Are you wondering why some people get burned out while others don’t? What is the difference between stress and burnout? And, what can you do to manage stress and avoid burnout?
Without a doubt, we are living in a time of significant stress and burnout and we need practical and self-loving ways to address this for ourselves, our family, friends and colleagues.
While stress and burnout are often confused, they are different. Identifying the differences is the first step in addressing the unhealthy thoughts and behaviours in our lives. Stress is a normal adaptive reaction to adversity, while burnout is a result of uncontrolled or excessive stress.
In both cases, the person suffering from the symptoms will be unable to function normally, however, the signs of burnout will include anxiety, mood swings, lack of concentration and brain fog.
According to the American Psychological Association, heightened work-related stress is a significant contributor to burnout among U.S. workers. In a recent survey of 1,501 U.S. adults, researchers found that 79% had experienced some form of work-related stress in the month prior to the survey. More than half of these employees had felt the negative effects of work-related stress, including a lack of motivation, interest, or effort in their jobs. Among those who experienced work-related stress, 36% reported feeling tired, fatigued, or emotionally worn out, while 44% reported feeling physically exhausted.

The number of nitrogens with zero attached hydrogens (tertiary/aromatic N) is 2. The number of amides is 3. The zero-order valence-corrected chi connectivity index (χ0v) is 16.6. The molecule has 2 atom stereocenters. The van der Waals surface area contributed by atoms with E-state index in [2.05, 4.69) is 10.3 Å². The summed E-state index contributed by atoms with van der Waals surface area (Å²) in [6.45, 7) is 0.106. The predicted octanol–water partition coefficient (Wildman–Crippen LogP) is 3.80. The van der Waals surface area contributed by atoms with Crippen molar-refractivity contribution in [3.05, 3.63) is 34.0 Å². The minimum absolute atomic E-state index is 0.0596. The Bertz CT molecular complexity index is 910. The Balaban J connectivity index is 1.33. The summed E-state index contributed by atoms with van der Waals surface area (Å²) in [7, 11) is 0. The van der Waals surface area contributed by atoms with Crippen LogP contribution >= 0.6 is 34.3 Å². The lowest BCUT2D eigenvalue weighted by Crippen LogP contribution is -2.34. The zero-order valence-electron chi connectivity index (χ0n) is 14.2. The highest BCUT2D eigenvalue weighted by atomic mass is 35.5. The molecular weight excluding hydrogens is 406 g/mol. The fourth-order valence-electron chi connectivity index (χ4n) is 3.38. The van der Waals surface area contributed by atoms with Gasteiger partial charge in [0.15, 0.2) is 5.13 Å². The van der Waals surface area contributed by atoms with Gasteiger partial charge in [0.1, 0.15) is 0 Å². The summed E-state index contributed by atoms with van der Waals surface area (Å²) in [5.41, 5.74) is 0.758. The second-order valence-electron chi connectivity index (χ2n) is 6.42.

In many cases, prolonged stress will lead to exhaustion and a diminished sense of satisfaction. Other early signs of burnout can include procrastination, taking out frustrations on others, and skipping work. The signs of burnout can be subtle, but it’s time to address them if you’re starting to experience these symptoms.
Burnout can occur for several reasons, but a poor work-life balance is possibly the most common and easiest to address.
Finding creative outlets is one of the most important aspects of self-care, as is making time to investigate, explore and engage in things we enjoy. While work may seem like a grind and leave us feeling exhausted, having a hobby, sport, or other activity to unwind and spend time with family and friends can help us avoid the pitfalls of burnout.
Identifying triggers for stress and preventing them is a helpful way to reduce the chance of returning to a burnout track. Try writing down the exact time and place when you experience a stressful event or activity. Review your notes regularly to avoid repeating the same behaviours, relationships, or situations. If you are experiencing chronic stress, it’s time to reassess your priorities and prioritise the things that matter.